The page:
LUANDA, Angola, 25th March, 2022 (WAM) — Angola has had an annual average of 60,000 new tuberculosis cases over the last three years, but the authorities acknowledge that the rates are higher due to cases that do not reach the hospital units, an official source said on Thursday.
The Portuguese News Agency (Lusa) quoted the coordinator of the National Programme for Tuberculosis Control in Angola, Ambrsio Disadidi, as saying that the current situation of the disease in the country “is worrying” because the new cases affect between 10 to 12 percent of children under 14 years old.
According to Disadidi, who was speaking on the sidelines of the central event for World Tuberculosis Day, which is remembered on 24th March, new infections in Angola, particularly over the last three years, are around 60,000 cases per year.
But, he stressed, “this is only the visible part of the iceberg because there are cases that are not diagnosed, that do not appear in hospitals.”
“Concerning deaths, saying that not all tuberculosis patients die in hospital, there are cases that die outside, but of those that die in hospitals, for example, in the first quarter of 2021 we had 5.3 percent deaths, meaning that five out of 100 patients died,” he explained to journalists.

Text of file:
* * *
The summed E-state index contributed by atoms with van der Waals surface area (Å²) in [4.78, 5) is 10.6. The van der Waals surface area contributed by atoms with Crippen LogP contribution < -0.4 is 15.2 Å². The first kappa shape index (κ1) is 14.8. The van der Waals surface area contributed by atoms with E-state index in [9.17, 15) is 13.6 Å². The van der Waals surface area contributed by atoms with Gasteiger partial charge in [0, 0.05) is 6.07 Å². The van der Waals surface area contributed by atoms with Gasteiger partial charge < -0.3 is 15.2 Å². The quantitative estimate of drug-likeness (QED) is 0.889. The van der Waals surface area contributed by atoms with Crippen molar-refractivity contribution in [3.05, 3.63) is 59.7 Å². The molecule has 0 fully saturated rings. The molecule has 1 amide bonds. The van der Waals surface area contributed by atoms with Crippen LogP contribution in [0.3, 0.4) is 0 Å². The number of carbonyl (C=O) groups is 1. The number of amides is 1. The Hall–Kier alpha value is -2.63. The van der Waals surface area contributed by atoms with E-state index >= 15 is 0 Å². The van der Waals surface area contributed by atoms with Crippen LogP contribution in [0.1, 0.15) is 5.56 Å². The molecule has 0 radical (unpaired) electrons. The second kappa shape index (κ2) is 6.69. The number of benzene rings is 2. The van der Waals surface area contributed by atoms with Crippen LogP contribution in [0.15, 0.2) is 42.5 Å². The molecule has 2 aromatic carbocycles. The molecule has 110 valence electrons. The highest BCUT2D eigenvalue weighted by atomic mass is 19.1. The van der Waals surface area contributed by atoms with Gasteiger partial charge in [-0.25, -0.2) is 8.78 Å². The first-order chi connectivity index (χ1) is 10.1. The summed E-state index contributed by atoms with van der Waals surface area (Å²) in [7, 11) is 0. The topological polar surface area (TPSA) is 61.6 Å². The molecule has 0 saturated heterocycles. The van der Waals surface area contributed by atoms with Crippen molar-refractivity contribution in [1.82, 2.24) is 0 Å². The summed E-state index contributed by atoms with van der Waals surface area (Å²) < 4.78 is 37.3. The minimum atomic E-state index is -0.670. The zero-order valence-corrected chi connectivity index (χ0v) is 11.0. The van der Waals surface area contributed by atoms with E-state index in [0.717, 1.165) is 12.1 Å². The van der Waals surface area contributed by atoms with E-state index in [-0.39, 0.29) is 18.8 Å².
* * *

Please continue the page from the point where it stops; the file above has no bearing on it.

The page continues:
Benguela, Namibe, Bengo, Cuando-Cubango, Moxico, Cuanza Norte and Cabinda are the Angolan provinces with the highest disease rates, which is a public health problem in the country.
The official, who presented the table on tuberculosis in Angola, said that the country registered 76,782 new cases in 2019. In 2020, there were 64,782 new cases, and last year 63,970 new cases were identified.
Angola currently has 13 sanatoriums, anti-tuberculosis dispensaries, diagnosis and treatment units and tuberculosis care services in all except one of the country’s 156 municipalities.
The continuous expansion of tuberculosis services, the patient follow-up to reduce the treatment abandonment rate and the strengthening of institutional partnerships and partners were some of the sector’s challenges.